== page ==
“Louis,” he said, “tell these gentlemen didn’t I told you you should ring up sure to-morrow morning Greenberg & Company about the cigars?”

Louis nodded and Trinkmann glared triumphantly at his visitors.

“Then if I told him to ring up Greenberg & Company about the cigars to-morrow morning, understand me,” he cried, “how could it be possible that he quits me this afternoon?”

“But, Mr. Trinkmann,” Louis protested, “you did told me I should quit this afternoon.”

“Dummer Esel!” Trinkmann exclaimed. “Couldn’t I open my mouth in my own restaurant at all?”

“Well, if that’s the case,” Ringentaub said, “then Louis could come to work by me. Ain’t that right, Louis?”

Louis looked at Max Maikafer, whose right eyelid fluttered encouragingly.

“And I would pay him twenty-eight dollars a month,” Ringentaub continued, “and guarantee to keep him a year. Is that satisfactory, Louis?”

Louis’ tongue clove to the roof of his mouth, but he managed to enunciate a monosyllable of assent.

“That’s all right, Mr. Ringentaub,” Trinkmann declared; “I would pay him thirty dollars a month and keep him for a year and longer if he wants to stay.”

Louis’ gaze wandered from Max Maikafer to Trinkmann, and his lower lip jutted out and trembled with gratitude.

“I mean it, Louis,” Trinkmann declared. “I mean it from the bottom of my heart.”

“Then in that case, Louis,” Ringentaub retorted, “I would give you thirty-two fifty a month.”

Louis shook his head.

“I am working here by Mr. Trinkmann six years come this Tishabav,” he replied, “and even if he would only say twenty-eight dollars I would of stayed anyway.”

Max Maikafer turned disgustedly to Ringentaub. “Did you ever hear the like for a fool?” he said.

“Never mind, Maikafer,” Trinkmann interrupted, “even if he would be satisfied with twenty-eight I wouldn’t go back on my word. I will pay him thirty dollars a month, and, furthermore, Maikafer, you will see if he stays by me a year and does his work good, maybe who knows I would even pay him more yet.”

He held out his hand to Louis, who grabbed it effusively.

“When a feller’s wife goes to work and has twins on him, Louis,” he continued, “he ain’t responsible for what he says exactly. Especially if they’re both girls.”

Three weeks later Mrs. Trinkmann sat behind the cashier’s desk, awaiting the luncheon customers, and her eye wandered to the vacant store across the street at the very moment when a wagon backed up against the curb and the driver and his helper unloaded two large signs.

“Trinkmann,” Mrs. Trinkmann called, “some one rents the store acrosst the street.”

Trinkmann hastened to the door and glanced nervously toward the two signs. Beads of perspiration sprang out on his forehead as he discerned the lettering on one of the signboards, which read as follows:


He uttered a faint groan and was about to communicate to Mrs. Trinkmann the melancholy tidings that a rival establishment had come into being, when the driver and his helper turned over the second sign. It contained the words:


Hardly had Trinkmann recovered from his astonishment when Felix Ringentaub himself came hurriedly down the street, accompanied by Max Maikafer. A moment later they entered the restaurant.

“Why, how do you do, Mrs. Trinkmann?” Max cried, “How’s the twins?”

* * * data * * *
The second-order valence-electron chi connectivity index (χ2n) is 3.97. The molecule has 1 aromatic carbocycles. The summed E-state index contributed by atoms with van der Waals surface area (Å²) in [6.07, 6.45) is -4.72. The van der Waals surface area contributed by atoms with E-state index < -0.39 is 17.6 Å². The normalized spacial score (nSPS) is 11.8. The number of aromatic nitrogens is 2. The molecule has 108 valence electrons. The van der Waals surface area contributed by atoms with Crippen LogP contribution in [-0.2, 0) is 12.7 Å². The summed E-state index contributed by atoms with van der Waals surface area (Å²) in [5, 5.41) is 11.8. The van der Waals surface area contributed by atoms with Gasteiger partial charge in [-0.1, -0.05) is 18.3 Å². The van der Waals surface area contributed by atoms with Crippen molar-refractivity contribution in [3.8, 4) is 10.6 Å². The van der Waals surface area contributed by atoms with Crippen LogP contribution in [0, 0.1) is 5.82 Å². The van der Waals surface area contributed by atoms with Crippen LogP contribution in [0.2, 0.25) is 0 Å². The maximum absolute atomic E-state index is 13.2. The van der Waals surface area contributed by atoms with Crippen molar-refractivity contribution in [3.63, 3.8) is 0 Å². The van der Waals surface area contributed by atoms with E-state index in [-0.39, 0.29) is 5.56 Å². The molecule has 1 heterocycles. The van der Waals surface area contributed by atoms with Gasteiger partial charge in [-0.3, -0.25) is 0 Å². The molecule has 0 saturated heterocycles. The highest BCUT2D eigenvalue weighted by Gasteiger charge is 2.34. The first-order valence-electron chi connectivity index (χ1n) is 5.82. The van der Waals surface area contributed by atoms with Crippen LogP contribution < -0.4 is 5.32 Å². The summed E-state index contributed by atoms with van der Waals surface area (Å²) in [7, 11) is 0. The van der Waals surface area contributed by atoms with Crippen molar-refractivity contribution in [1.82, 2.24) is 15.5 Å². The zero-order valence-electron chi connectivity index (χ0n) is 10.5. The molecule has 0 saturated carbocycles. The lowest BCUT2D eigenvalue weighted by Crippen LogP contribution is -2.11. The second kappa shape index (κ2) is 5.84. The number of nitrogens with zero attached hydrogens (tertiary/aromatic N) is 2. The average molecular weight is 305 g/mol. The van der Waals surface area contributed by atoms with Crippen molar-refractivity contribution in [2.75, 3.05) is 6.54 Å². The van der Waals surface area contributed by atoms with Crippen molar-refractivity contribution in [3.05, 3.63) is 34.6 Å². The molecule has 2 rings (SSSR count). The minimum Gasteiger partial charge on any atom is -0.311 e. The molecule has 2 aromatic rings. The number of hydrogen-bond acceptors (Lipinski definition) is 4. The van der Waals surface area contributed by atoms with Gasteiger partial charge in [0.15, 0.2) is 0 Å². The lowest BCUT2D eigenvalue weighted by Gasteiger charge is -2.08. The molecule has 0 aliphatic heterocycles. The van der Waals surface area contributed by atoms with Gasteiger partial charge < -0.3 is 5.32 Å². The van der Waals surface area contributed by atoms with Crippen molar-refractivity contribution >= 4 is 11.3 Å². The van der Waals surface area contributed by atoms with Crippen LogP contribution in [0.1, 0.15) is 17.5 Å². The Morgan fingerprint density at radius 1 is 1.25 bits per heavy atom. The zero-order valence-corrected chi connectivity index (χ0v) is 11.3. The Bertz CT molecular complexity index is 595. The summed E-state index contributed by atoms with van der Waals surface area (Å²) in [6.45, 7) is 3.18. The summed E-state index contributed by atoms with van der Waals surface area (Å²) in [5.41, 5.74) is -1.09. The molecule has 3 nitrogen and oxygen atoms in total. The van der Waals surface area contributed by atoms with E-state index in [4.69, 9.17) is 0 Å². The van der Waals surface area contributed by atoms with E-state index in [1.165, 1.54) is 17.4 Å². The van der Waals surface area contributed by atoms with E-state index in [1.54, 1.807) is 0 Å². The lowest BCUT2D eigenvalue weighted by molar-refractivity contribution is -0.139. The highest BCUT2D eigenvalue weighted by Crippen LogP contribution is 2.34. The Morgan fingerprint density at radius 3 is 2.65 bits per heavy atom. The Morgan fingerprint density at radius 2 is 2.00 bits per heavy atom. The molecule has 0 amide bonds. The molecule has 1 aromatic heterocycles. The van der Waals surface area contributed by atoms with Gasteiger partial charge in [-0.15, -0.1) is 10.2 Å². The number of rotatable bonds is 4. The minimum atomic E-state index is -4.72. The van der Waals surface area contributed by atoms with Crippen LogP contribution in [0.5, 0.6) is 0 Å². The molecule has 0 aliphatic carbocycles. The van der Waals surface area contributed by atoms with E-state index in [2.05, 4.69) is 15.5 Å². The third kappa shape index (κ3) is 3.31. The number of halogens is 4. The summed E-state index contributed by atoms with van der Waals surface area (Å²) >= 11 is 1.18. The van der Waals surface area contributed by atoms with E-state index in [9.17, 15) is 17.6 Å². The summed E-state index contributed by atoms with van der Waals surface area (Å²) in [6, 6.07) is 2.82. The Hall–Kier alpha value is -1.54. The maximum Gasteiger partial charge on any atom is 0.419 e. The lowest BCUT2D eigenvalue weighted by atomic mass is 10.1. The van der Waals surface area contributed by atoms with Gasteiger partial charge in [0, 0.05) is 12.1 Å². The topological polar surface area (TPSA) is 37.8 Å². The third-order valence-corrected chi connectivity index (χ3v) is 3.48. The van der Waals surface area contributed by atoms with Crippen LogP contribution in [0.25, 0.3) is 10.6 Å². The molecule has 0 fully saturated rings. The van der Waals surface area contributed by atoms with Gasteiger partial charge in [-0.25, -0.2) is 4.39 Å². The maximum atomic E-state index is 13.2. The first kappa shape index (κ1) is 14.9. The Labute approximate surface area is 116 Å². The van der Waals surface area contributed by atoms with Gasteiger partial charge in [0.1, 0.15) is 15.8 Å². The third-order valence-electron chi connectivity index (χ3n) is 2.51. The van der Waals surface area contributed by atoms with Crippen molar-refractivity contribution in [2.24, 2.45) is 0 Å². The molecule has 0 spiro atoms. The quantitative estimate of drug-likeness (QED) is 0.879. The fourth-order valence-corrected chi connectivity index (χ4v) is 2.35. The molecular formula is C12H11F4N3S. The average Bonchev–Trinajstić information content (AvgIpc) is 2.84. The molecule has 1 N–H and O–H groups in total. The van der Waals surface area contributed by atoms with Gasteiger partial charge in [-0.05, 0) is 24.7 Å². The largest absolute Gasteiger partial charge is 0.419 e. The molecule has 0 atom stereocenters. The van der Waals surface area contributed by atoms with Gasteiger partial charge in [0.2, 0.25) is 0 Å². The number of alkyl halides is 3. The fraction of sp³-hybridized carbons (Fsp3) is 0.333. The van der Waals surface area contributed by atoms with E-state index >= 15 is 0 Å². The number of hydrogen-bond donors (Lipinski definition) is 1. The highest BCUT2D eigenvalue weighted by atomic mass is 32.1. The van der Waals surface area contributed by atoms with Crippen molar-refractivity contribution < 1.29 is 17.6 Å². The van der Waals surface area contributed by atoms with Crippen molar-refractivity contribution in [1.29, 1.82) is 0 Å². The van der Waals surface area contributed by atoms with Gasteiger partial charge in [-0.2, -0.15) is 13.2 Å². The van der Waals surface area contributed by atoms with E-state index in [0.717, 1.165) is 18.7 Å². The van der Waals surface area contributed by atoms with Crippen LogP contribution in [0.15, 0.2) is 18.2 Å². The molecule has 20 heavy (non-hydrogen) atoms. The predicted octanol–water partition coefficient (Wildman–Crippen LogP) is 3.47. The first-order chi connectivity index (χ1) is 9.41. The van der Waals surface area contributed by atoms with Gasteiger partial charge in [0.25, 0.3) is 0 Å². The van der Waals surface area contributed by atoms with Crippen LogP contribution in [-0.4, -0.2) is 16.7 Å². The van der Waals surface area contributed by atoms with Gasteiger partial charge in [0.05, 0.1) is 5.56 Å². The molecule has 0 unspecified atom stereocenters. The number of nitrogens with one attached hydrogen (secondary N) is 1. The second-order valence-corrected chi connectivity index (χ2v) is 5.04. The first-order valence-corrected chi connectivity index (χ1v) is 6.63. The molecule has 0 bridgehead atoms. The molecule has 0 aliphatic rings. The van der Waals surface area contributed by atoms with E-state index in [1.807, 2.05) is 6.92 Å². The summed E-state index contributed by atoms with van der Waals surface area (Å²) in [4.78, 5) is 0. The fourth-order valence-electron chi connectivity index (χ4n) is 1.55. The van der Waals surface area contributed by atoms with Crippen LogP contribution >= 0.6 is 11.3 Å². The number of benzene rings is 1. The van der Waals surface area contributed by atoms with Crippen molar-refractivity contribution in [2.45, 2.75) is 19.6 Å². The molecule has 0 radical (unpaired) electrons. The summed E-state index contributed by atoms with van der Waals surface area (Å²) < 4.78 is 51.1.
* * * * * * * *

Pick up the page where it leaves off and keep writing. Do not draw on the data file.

“Getting on fine,” Mrs. Trinkmann said.

“Shake hands with my friend, Mr. Ringentaub,” Max continued, as he looked meaningly at Trinkmann. “Mr. Ringentaub, up to a couple of weeks since, used to was in the restaurant business in Brownsville. He goes now into the tailors’ and dressmakers’ trimmings business instead.”

Trinkmann maintained a discreet silence and led them to one of Louis’ tables. There he sat down with them, for he was determined to get at the heart of the mystery.

“Mr. Maikafer ” he began, but Max held up his hand protestingly.

“Ask me no questions, Trinkmann,” he said, “and I wouldn’t tell you no lies. But one thing I will say, Trinkmann, and that is that Louis didn’t know nothing about it. We conned you into keeping him and raising his wages. That’s all. Am I right or wrong, Ringentaub?”

Ringentaub made no reply. He was holding a fork in his hand and examining it critically.

“Of course, Trinkmann,” he said, “I don’t want to say nothing the first time I am coming into your place, but this here fork’s got onto it something which it looks like a piece Bismarck herring.”

“Don’t take it so particular, Ringentaub,” Maikafer said, blushing guiltily. “Wash it off in the glass water.”

“A glass water you drink, Maikafer,” Ringentaub rejoined, “and forks should be washed in the kitchen. And, furthermore, Trinkmann,” Ringentaub said, “it don’t do no harm if the waiters once in a while cleans with polishing powder the forks.”

“I thought, Maikafer,” Trinkmann said in funereal tones, “you are telling me that polishing powder is rank poison.”

“I didn’t told you that,” Maikafer replied. “It was Feinsilver says that.”

“Rank poison!” Ringentaub exclaimed. “Why, you could eat a ton of it.”

“Sure, I know,” Maikafer concluded; “but who wants to?”

He turned to Louis, who had approached unobserved. “Bring me some Kreploch soup and a plate gefuellte Rinderbrust,” he said, “not too much gravy.”

“Give me the same,” Ringentaub added, as he gazed about him with the air of an academician at a private view. “You got a nice gemuetlicher place here, Mr. Trinkmann,” he concluded, “only one thing you should put in.”

“What’s that?” Trinkmann asked.

Maikafer kicked him on the shins, but Ringentaub failed to notice it.

“Marble-top tables,” he said.